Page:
The bottom line is that it’s always better to follow your vet’s orders on how to care for your sick furry friend at home.
Feeding baby rabbits (kits or kittens)
Newborn teeny-tiny buns are so adorable, and you wouldn’t need to worry about feeding them if the mother rabbit was around to provide them with milk. You’ll only start feeding them after they’ve been weaned.
However, younger rabbits have sensitive digestive systems, like human babies, and can’t digest the same amounts and types of foods as adult rabbits. You can start introducing new foods in your kit’s diet twice a day when they’ve reached two to three weeks of age.
If the baby rabbits are underweight and unhealthy, you can push for thrice per day. You can feed kittens good quality hay like alfalfa hay and young rabbit pellets and start introducing a variety of vegetables in limited quantities around three months of age.
Feeding according to the size of a rabbit
All rabbits should eat about twice daily for good health and have access to an unlimited amount of hay .
In general, the rabbit’s size does not have a significant impact on how many times you should feed them. It’s better to focus on the portion size, ensuring it matches your bunny’s weight and size.
Breed of rabbit
Since the feeding rate of rabbits depends on the maturity and size of your pet, it makes sense that larger breeds will eat more. But this only applies to portion size, as you can feed smaller or larger breeds the same number of times daily.
Much like pregnant human females, a doe with a bun in the oven often requires larger amounts of food. You don’t always have to increase the feeding rate, but rather just the portion size. However, some pregnant animals do better with small meals more frequently.
Risks of overfeeding my rabbit
Feeding your rabbit way too much food can lead to serious health problems. Overfeeding can quickly lead to obesity which can be fatal for rabbits. This could negatively impact your rabbit’s gut health, risking the development of multiple complications that require medical treatments.
Not enough hay and an overfeeding of pellets can lead to obesity, as can too many sweet treats. Besides obesity, rabbits may also develop illnesses like diabetes and GI stasis.
Fortunately, rabbits can’t overeat hay, so you can feed it to them whenever. But they will consume way more veggies, pellets, and fruits if you do not provide lots of hay.
Risks of underfeeding my rabbit
The health of your rabbit can be at risk if you don’t feed your pet enough food or at the right frequency throughout the day. For example, skipping a day or two or just feeding your bunny once per day could cause serious health issues like hypoglycemia, gut blockage, liver disease, and dehydration.
Note: If your rabbit hasn’t eaten for over 12 hours and is motionless and hunched, you should contact your vet immediately.
When is the best time to feed my rabbit?
It’s a good idea to try and feed your rabbit early morning, evening, and at night. As a rabbit owner, you’ll notice your pet’s eating pattern mimics how it would be in the wild. Wild rabbits have adapted to eat at times when predators aren’t around.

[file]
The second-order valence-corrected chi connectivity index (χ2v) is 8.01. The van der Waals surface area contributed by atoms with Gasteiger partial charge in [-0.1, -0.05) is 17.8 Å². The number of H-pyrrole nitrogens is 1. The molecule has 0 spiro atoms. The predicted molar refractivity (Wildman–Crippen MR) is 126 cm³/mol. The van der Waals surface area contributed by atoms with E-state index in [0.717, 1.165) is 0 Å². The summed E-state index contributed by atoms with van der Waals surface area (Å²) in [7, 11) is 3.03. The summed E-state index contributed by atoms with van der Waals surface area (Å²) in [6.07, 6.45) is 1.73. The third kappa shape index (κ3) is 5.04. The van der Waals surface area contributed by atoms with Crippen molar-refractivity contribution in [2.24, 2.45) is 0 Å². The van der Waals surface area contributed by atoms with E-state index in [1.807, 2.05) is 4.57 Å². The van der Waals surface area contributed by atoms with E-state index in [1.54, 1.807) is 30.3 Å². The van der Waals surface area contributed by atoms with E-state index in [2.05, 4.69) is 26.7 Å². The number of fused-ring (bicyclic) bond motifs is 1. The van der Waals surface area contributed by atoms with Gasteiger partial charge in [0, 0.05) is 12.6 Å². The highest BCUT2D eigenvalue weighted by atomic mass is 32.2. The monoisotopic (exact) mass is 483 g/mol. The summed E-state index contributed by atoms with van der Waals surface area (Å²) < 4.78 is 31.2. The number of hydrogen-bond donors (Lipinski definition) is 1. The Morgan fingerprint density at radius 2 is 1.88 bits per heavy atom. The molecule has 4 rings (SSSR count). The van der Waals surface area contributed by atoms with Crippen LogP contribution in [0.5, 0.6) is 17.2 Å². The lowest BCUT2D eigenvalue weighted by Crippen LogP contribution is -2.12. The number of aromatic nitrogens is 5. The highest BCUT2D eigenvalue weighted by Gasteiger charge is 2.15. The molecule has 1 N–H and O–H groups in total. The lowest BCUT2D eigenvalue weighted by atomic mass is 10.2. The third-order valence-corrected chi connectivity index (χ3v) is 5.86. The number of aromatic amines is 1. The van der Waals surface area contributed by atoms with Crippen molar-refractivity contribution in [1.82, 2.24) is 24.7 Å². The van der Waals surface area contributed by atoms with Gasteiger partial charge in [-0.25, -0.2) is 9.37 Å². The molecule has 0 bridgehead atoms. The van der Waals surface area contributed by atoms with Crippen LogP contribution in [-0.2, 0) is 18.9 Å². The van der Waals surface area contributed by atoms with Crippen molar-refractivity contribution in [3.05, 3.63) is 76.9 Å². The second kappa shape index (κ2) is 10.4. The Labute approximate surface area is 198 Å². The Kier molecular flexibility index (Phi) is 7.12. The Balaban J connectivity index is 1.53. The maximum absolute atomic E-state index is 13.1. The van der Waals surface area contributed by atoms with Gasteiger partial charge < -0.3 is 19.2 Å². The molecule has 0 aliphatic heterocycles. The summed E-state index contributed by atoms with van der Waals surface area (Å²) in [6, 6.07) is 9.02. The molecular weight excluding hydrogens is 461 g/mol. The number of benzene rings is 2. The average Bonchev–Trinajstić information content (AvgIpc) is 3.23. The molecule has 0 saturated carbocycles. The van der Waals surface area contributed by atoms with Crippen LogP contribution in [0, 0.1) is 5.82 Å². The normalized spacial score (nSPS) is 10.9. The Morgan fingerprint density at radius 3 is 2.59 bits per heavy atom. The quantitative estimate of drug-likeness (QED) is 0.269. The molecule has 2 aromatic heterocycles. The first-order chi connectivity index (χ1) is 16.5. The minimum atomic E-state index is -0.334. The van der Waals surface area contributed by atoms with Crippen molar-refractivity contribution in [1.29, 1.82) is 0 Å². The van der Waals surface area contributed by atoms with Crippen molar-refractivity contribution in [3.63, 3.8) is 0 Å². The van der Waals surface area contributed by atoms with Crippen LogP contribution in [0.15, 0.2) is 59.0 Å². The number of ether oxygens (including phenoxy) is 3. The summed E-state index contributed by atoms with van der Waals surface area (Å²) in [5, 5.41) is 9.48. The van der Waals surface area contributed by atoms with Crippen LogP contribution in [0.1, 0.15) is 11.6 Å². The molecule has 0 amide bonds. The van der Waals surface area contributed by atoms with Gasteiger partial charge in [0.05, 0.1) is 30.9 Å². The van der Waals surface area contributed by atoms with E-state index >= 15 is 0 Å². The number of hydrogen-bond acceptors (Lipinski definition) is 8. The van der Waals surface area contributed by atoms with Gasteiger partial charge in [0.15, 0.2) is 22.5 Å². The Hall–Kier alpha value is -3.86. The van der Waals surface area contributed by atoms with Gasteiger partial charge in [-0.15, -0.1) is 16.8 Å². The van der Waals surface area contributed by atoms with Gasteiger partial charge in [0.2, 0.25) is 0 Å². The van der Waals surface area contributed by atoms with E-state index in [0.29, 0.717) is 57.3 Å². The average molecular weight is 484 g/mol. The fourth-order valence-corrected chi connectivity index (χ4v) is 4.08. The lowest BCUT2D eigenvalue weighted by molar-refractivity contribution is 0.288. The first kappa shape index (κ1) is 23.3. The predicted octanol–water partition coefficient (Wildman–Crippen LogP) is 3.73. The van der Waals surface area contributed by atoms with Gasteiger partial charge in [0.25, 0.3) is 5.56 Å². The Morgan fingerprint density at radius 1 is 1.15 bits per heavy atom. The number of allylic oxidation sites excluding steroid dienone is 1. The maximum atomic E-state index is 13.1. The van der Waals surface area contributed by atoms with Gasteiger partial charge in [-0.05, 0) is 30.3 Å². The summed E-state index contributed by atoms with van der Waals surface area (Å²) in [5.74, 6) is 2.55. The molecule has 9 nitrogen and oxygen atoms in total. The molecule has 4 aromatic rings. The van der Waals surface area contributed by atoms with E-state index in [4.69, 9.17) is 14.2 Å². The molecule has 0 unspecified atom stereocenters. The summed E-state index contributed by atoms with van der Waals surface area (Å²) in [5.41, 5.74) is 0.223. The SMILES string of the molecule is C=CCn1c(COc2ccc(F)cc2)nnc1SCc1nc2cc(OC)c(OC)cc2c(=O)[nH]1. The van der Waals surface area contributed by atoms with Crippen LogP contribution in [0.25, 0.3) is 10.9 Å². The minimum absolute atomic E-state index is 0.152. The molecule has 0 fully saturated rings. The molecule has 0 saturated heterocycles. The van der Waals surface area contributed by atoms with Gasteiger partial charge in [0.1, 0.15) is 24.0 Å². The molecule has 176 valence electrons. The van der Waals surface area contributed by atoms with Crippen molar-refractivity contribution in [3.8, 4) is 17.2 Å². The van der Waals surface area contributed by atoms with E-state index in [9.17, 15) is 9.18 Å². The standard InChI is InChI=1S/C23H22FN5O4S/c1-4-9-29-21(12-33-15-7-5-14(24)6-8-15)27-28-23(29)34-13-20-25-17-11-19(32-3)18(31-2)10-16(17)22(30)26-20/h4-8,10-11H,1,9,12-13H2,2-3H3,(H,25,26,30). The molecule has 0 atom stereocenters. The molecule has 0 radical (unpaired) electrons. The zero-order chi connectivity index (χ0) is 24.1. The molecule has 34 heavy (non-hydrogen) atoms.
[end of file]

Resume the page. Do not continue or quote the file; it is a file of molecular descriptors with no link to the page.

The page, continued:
What should I not feed my rabbit?
There are numerous foods that come with giant red flags when feeding your pet bunny. Avoid giving your bunny these foods, no matter how curiously their adorable noses sniff at it.
Foods like chocolate, breakfast cereal, biscuits, bread, nuts, seeds, and grains contain too much sugar and carbohydrates for bunnies. Including too many carbs and sugar in your fuzzball’s diet may cause problems in the digestive tract and could damage your rabbit’s teeth.
Anything else I should know about daily rabbit feeding?
Since rabbits are inclined by nature to always munch when they’re not sleeping, it would be good to invest in chew toys. Doing so will help them develop strong and healthy teeth.
It also keeps you from possibly overfeeding your rabbit since you see them happily chewing away on a toy.
Cecotropes or “night droppings” also play an essential role in a rabbit’s healthy diet. To clear the air, these are nutrient-packed droppings resembling tightly bunched grapes that your rabbit reingests throughout the night. So, lucky for you, they make their own little “rabbit treats” that you don’t have to worry about feeding to your pet.
Rabbit feeding guide | Final thoughts
Now, you should have a good idea of how many times to feed your rabbit. Keep your rabbit’s age, size, and health condition in mind when feeding them daily. In general, feeding your furry friend the correct diet two or three times per day will suffice and help maintain their health.
As you can see, it’s not that difficult. If you’re still hesitant or see any red flags like your pet not eating, you can work with your local vet to figure out the ideal frequency of feeding. Don’t fret — you’ve got this!
Steph Dyson is a travel journalist by trade but a lover of all small pets. She’s been a pet mum to everything from gerbils to guinea pigs, rabbits to hamsters, and fish to dogs of all shapes and sizes. She wants to share her years of experience with small pets and make Small Pet Guides the go-to website for pet owners seeking information and care advice.